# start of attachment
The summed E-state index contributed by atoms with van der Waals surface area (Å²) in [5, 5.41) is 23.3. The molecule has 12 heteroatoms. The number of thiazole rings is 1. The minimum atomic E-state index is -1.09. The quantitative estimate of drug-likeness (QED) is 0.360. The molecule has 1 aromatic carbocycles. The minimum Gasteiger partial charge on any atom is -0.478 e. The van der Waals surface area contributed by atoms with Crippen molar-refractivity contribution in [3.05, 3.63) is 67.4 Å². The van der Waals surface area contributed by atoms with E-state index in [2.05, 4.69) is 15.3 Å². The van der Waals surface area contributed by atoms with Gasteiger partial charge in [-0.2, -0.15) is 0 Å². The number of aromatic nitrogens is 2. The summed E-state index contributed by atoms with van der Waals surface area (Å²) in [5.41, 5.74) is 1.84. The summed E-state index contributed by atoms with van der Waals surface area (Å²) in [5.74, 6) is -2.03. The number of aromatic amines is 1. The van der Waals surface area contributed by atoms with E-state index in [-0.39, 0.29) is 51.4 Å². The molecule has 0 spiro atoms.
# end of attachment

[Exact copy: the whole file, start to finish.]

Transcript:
The summed E-state index contributed by atoms with van der Waals surface area (Å²) in [5, 5.41) is 23.3. The molecule has 12 heteroatoms. The number of thiazole rings is 1. The minimum atomic E-state index is -1.09. The quantitative estimate of drug-likeness (QED) is 0.360. The molecule has 1 aromatic carbocycles. The minimum Gasteiger partial charge on any atom is -0.478 e. The van der Waals surface area contributed by atoms with Crippen molar-refractivity contribution in [3.05, 3.63) is 67.4 Å². The van der Waals surface area contributed by atoms with E-state index in [2.05, 4.69) is 15.3 Å². The van der Waals surface area contributed by atoms with Gasteiger partial charge in [-0.2, -0.15) is 0 Å². The number of aromatic nitrogens is 2. The summed E-state index contributed by atoms with van der Waals surface area (Å²) in [5.41, 5.74) is 1.84. The summed E-state index contributed by atoms with van der Waals surface area (Å²) in [5.74, 6) is -2.03. The number of aromatic amines is 1. The van der Waals surface area contributed by atoms with E-state index in [-0.39, 0.29) is 51.4 Å². The molecule has 0 spiro atoms.